So I made a sedate little dress with just a teensy hint of a bustle for Stephanie last fall to go under this here little blue dress. By “a teensy little bustle”, I mean something that sticks out roughly 24″ behind her. You know, no bigs… So what’s going on under there?
Tag: Support Skirts
If you’re looking for a way to draft gored skirts for your costumes, this is the eBook for you. The method shown is one I’ve worked out over the years, in an attempt to find a possibly period way to create a gored skirt. The instructions can be easily adapted to create a pattern using nothing more than a straight edge and notched tape.
The Spanish Farthingale is a stiffened underskirt that gives Tudor and early Elizabethan skirts their characteristic conical shape. You can make a very passable one with a full length gored skirt pattern (either a commercial A-line skirt pattern, or one you draft yourself), a lot of ribbon or bias tape, and boning.
I’m totally obsessed with the Alcega farthingale. I mean, I’m always a little obsessed with it, because it’s sort of the great rock candy mountain for costumers, right? But I’ve been working on an eBook about drafting gored skirts for period costumes, and I thought I’d throw in a little bit of a redraft for the Alcega farthingale. Oh, silly me… I went back through some of my old notes (mostly questions, like “Why aren’t the gores at the same angle?!”), and I’m struck by how much there is to know about the darn thing. So I’ve been in obsessive research mode since yesterday evening, and I’ve learned some new things….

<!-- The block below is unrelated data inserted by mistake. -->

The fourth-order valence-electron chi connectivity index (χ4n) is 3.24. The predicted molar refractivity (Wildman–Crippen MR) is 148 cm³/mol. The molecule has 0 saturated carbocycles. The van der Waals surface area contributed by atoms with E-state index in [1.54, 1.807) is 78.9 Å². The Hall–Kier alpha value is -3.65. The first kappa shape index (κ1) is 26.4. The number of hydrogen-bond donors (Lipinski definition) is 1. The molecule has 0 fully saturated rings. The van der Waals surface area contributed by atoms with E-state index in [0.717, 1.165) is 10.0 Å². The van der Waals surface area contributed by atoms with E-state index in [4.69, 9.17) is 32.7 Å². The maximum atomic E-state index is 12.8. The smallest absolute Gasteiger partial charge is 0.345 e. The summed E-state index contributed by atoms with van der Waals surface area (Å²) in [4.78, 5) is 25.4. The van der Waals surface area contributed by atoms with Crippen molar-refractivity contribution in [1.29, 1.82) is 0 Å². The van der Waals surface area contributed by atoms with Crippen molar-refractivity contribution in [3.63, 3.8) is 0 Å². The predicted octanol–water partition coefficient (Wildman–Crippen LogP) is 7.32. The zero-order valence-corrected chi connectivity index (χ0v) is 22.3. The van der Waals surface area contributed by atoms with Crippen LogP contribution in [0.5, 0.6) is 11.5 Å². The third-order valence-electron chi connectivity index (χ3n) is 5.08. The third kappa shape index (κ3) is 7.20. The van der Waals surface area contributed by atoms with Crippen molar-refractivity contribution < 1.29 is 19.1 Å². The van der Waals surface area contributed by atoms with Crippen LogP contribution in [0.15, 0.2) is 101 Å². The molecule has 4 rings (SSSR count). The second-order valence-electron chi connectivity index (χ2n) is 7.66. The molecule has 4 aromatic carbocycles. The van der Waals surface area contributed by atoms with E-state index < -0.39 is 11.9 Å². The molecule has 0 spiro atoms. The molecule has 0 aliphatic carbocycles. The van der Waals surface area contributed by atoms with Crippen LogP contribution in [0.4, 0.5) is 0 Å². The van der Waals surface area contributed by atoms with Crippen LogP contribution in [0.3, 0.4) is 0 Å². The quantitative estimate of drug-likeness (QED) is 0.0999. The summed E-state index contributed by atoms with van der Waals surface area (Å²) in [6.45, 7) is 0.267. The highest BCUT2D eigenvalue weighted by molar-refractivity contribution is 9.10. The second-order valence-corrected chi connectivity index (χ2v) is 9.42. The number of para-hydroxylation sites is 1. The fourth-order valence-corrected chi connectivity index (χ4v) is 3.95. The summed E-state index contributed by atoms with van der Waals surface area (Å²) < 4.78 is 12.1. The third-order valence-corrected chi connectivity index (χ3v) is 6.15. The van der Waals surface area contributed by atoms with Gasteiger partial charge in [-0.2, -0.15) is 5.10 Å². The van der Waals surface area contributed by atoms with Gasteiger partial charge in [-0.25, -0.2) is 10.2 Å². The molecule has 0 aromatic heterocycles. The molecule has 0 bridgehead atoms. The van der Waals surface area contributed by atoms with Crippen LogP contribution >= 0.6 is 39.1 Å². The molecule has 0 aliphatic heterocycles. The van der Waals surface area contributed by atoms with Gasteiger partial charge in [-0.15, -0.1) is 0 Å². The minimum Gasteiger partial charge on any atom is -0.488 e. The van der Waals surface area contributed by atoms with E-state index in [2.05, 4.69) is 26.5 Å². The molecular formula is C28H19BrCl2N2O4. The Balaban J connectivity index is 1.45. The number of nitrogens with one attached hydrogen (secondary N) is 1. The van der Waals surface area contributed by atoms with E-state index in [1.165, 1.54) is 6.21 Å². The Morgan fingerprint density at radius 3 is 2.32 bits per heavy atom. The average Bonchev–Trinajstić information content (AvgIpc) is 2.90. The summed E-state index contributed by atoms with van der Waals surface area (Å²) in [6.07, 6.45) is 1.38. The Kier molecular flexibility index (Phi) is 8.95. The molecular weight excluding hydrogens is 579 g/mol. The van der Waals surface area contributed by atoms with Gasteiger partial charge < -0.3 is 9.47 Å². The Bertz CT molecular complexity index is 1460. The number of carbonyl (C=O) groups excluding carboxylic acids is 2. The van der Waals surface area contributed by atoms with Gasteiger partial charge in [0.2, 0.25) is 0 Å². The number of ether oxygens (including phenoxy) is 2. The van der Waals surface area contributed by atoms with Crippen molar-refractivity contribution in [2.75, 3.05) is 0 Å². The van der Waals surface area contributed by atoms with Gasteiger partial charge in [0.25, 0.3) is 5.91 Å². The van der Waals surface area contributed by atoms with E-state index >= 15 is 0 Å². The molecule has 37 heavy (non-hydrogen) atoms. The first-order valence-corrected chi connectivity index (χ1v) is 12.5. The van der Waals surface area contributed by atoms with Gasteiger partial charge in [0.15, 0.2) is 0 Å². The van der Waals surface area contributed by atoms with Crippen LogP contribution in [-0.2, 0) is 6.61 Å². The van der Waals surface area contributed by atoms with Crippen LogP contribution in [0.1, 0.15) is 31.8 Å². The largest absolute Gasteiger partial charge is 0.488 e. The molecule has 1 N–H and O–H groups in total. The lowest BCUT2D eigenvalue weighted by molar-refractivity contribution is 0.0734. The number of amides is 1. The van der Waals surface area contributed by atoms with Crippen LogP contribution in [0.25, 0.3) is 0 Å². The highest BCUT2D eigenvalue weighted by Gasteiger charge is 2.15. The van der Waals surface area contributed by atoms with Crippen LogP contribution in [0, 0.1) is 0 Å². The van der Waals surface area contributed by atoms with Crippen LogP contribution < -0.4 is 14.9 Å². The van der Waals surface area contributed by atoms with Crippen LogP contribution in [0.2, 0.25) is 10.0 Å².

I wrote this a little while back. It’s simply a chart of hoop sizes to mimic the shape and angle of the Alcega farthingale. The chart is indexed by waist size and waist to ground measurement. The full story of all the maths used to create this chart is available here.
This is an excerpt from a research paper I did a while back. The paper itself is 40 pages and covers 4 centuries of support skirts and corsetry. I figure it’s more digestible in smaller chunks. Please note: my regularly scheduled writing style has been suspended in favor of something more palatable to the hardcore academia types. Special thanks go to Stephanie for her proof-reading skills.
And now for Everything I Know About 16th Century Support Skirts…
This is a corded petticoat, meant to be worn in place
of a farthingale under middle class costumes. The base of the skirt is
cheap cotton broadcloth, and it is stiffened with 3.8″ cotton upholstery
cord filling held in a channels created with 1″ wid…
With the help of my lovely assistant, Janey (currently seen
modeling my absolutely excellent “Henchwoman” shirt (thanks, lynn!)), this article
will fulfill a need that does not exist (because drea already wrote the article
on it, b…